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I have a view in Sql Server 2008 that when performing just a:

SELECT * FROM [Table]

Will return roughly 40000 rows by 130 columns. Here are 6 runs with client statistics on (roughly 7 seconds average):

Client Statistics (Unfiltered)

Let's just assume those times are fine, the problem comes when a filter is applied. Here are 6 runs with client statistics on when I filter (roughly 6 seconds average):

Client Statistics (Filtered)

There are a few things that are annoying / frustrating about this:

  1. The time difference is only about 1300ms on average.
  2. Only 16 rows are returned in the filtered version.
  3. The column that I am filtering is an int column, that has proper indexes.
  4. The filtered SQL literally looks like:

    SELECT * FROM [Table] Where [IntColumn] = 15 -- returns 16 rows
    

I am coming to you guys because I am lost as to why the filtered version could possibly take so long. It should be extremely simple for the SQL engine to find those 16 rows right from the start of the execution and then calculate / look-up the values for the 130 columns. My questions really are:

  1. What can cause this?
  2. What should I be looking for to try and fix this?

Here are the anonymous execution plans (.sqlplan in .zip):

  1. Anonymous Sql Plans (Zippyshare)
  2. Anonymous Sql Plans (Dropbox)
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Execution plan of the view would help. Could you add the plan to the question? –  Namphibian Jan 9 '13 at 16:07
    
I will work on getting an execution plan with anonymous table names as I am sure my company won't like me just posting it as-is. –  reed parkes Jan 9 '13 at 16:08
    
Understood. Might I suggest good old paint to obscure the names. –  Namphibian Jan 9 '13 at 16:09
1  
Paint won't help if you post what's really useful (the actual .sqlplan file rather than a barely useful screen shot). But search and replace should be easy. –  Aaron Bertrand Jan 9 '13 at 16:12
2  
The filtering is likely not to be the most expensive part of the query. Returning one row probably doesn't come back any faster either. The main cost of the query is going to be resolving the joins, returning 130 columns... –  Aaron Bertrand Jan 9 '13 at 16:27
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migrated from stackoverflow.com Jan 11 '13 at 1:16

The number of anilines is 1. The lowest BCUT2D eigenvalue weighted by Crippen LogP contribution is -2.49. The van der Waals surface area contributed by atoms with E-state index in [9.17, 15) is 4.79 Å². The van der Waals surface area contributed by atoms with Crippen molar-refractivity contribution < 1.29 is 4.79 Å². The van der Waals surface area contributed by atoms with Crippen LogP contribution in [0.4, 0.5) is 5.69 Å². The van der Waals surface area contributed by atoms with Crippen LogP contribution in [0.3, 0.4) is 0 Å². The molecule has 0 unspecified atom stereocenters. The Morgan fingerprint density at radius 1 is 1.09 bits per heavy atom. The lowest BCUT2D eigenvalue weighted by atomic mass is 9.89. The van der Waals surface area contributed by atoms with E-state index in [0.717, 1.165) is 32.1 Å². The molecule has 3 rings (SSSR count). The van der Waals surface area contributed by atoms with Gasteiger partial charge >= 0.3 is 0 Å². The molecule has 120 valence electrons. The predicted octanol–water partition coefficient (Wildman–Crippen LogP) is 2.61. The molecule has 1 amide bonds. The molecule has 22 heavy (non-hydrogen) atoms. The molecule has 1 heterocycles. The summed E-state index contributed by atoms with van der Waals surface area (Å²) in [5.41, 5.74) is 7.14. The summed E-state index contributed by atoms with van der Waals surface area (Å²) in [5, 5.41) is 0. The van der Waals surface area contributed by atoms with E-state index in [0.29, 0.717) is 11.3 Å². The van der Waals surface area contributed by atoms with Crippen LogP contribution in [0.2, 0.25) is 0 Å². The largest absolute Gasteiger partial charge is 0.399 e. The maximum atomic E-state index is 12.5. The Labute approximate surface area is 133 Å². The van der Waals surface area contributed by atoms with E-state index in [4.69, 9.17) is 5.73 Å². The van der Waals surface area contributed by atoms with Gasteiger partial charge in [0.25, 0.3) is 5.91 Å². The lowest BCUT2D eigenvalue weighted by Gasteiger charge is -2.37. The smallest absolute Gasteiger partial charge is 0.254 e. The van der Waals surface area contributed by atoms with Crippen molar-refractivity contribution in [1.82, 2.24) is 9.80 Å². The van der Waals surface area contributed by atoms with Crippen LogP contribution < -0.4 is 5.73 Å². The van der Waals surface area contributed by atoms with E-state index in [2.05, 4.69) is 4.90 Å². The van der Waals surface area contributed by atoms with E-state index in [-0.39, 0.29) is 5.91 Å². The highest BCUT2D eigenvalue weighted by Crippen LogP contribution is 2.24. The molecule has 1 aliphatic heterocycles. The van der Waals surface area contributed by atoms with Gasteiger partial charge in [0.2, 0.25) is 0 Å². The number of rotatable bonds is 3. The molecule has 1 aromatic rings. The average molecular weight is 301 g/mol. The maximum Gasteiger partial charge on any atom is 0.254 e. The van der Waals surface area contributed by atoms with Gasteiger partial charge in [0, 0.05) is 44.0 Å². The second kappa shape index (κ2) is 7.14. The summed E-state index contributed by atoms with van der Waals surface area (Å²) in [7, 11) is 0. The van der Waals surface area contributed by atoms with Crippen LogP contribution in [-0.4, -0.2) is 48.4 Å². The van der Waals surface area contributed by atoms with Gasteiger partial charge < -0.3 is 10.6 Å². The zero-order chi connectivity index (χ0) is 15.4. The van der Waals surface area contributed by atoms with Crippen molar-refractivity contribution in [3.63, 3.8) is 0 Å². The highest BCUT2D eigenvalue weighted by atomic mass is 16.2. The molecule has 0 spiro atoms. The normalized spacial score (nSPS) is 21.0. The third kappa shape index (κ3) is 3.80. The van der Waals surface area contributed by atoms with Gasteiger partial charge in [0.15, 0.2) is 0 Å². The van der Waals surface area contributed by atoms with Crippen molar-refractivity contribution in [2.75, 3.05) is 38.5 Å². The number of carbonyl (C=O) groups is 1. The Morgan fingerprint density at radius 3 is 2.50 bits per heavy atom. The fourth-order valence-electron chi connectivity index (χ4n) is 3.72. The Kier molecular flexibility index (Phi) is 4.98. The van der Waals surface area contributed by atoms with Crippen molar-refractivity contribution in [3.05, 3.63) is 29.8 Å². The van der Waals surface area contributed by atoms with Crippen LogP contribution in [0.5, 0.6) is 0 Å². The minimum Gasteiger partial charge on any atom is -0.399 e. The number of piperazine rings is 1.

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1 Answer

It seems like a small portion of the plan is different depending on whether the filter is present. I'm trying to piece together what is happening, but that is some serious obfuscation trying to match up everything. Without knowing the definitions of things like Table1.Index9 and Table2.Index38 it's going to be very difficult to get specific help with the most expensive operators you have here.

In the meantime I have a couple of generic performance suggestions, other than reducing the complexity of the view and maybe considering having simpler views that don't output 130 columns (try not to go cross-eyed looking at this join diagram):

enter image description here

(1) make sure your statistics are up to date on all the underlying tables. Almost every single operation is showing a massive gap between estimated and actual rows, which could help to explain suboptimal optimizer choices.

(2) get rid of two lookups by adding the following columns to the following indexes (probably as INCLUDE columns):

Table1.Column8  => Index3
Table1.Column43 => Index1

(3) some of these expressions are maddening, e.g.

CASE WHEN (
 Database0.Schema0.Table3.Column42 IS NOT NULL OR
 Database0.Schema0.Table3.Column42 IS NULL
)
AND Column56 IS NOT NULL
AND Database0.Schema0.Table3.Column55 IS NULL
AND Database0.Schema0.Table3.Column43 IS NULL
THEN (1) ELSE (0) END

Seriously? Look at that clause closely (and the view seems to be littered with dozens of these). No human could have done this on purpose. So what brain dead code generator produced this mess?

share|improve this answer
    
i was going to suggest updating stats, but then I always do, and thought 'nah!' –  Mitch Wheat Jan 11 '13 at 2:24
    
Thank you for the response. We've gone through and updated / created some smarter indexes and that has had minor improvements. I think the problem might be (as mentioned) the resolution of joins. It explains why filtering takes similar amounts of time to select *. –  reed parkes Jan 17 '13 at 16:55
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